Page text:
Praise Queen Victoria for our right to fish

This past weekend, millions of Canadians cast a fishing line from the banks of rivers, rowed skiffs on lakes and powered vessels a few miles offshore. It was outdoor Canada in all of its magnificence, but few Canadians know that the queen is why we can fish. Even fewer know that our right to fish will be terminated in the Conservative budget bill.

With rare exception, all Canadians can fish in all tidal or navigable waters almost anywhere in Canada. Try that in Scotland and you’ll be prosecuted for trespassing. The minister of fisheries can, of course, close a fishery for conservation reasons, favour aboriginal food fisheries over public fisheries or commercial fisheries over sport fisheries or vice versa. What the minister cannot do is carve a piece off the public fishery for his friends. No minister can refuse a Canadian entrance to a public fishery because they are too old, the wrong race or too poor to have good political connections. The budget bill will change all this…

To read more please see the rest of the article here.


Kinder Morgan pares pipeline plan

Kinder Morgan Energy Partners has reduced the size of a planned expansion of its pipeline to the Pacific Coast after fewer shippers than expected signed 20-year con-tracts that would allow surging oil supplies to be shipped to Asia, the company said on Wednesday.

Kinder Morgan now plans a $4.1-billion expansion of its Trans Mountain pipeline to the Vancouver area from Alberta, increasing capacity to 750,000 barrels a day from 300,000. That is down from last month’s estimate of 850,000.

It had expected enough con-tracts to support a $5-billion project with crude production from the Alberta oilsands forecast to more than double over the next decade. But a few potential shippers it thought would sign onto the lengthy obligations had failed to obtain their boards’ approvals by the deadline, prompting the reduction, Kinder Morgan said…

To read more please see the rest of the article here.

Ontario First Nations group searches for answers in teen deaths

An Ontario First Nations group has asked the province’s chief coroner for a joint inquest into the deaths of seven aboriginal teens who left their reserves to get an education.

The Nishnawbe Aski Nation (NAN) says all seven youths died under similar circumstances since 2000 while attending school in Thunder Bay, Ont., and a broad inquest could help bring closure to their families. NAN lawyer Julian Falconer says a lack of answers has made the community deeply suspicious of the causes of the deaths and many families are now afraid to send their children away to school.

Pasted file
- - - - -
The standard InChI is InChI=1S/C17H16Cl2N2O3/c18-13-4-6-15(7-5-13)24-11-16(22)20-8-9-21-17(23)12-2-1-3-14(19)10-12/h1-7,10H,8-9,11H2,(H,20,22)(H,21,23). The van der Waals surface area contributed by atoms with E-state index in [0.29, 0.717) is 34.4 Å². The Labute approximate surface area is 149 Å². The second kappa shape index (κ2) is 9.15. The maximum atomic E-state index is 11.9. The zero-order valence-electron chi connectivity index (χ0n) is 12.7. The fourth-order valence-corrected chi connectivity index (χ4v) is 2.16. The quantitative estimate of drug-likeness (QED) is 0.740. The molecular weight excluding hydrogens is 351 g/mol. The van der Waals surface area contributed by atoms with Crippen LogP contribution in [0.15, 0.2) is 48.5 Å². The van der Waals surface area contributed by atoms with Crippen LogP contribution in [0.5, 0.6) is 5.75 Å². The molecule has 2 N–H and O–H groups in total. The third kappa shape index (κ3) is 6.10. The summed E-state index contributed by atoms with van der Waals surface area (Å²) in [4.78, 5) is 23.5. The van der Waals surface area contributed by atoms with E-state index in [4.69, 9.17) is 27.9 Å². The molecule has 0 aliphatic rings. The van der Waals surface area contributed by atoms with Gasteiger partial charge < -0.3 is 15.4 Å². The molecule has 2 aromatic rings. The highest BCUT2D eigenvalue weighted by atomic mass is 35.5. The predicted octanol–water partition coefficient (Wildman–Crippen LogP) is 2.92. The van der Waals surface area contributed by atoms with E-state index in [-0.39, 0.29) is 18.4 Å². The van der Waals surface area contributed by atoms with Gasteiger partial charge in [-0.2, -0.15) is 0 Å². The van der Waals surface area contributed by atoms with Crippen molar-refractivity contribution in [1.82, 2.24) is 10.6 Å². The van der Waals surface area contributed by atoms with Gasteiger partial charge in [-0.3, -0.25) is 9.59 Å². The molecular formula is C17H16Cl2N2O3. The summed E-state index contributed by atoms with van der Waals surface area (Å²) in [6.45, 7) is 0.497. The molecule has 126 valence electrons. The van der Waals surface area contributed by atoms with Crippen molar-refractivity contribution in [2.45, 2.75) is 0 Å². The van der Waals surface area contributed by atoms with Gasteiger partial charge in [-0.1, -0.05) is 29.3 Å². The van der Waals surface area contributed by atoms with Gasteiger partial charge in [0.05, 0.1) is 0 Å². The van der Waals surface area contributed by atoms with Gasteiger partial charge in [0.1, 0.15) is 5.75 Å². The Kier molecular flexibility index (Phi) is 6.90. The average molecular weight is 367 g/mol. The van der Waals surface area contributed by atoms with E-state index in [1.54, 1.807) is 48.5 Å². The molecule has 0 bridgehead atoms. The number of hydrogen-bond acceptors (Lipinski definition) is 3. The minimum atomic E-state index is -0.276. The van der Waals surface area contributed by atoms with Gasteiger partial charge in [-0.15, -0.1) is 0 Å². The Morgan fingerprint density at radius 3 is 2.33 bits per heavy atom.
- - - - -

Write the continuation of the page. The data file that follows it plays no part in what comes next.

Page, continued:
Mr. Falconer says all First Nations should be entitled to educate their youth in high schools based in their own communities.An inquest is already underway into the 2007 death of 15-year-old Reggie Bushie, whose body was recovered from the McIntyre River in Thunder Bay. The inquest is also meant to consider the deaths of four other NAN youth and make recommendations aimed at preventing similar deaths…

To read more please see the rest of the article here.

Health Minister acknowledges Northern food issues, but maintains UN criticism

Health Minister Leona Aglukkaq says that when she tore a strip off a UN right-to-food envoy last week, she never meant to imply there were no hunger problems in the North. In an interview with The Canadian Press, Ms. Aglukkaq said there are indeed serious poverty challenges in her home region.

But she said she resents being told how to fix things by an outsider who has no first-hand knowledge of the North and who comes from a country that opposes the seal hunt.“

I never said that there is no hunger issue for aboriginal people,” Ms. Aglukkaq said in a phone interview from Geneva where she was attending global health discussions. “I come from there, I see it first-hand.“But I also see first-hand the impact from out of Canada, from out of the North, putting forward broad recommendations that are not helpful, that don’t recognize that we as aboriginal people continue to depend on the land for our food…”

To read more please see the rest of the article here.

15 ways to use a 450-page federal budget bill

The Conservatives’ spring budget made headlines two months ago with plans to save billions by cutting public sector jobs, speed up major industrial projects by streamlining environmental reviews and kill the penny.

But details of those and many other changes are still trickling out as Parliament picks apart the legislation meant to implement the budget’s promises.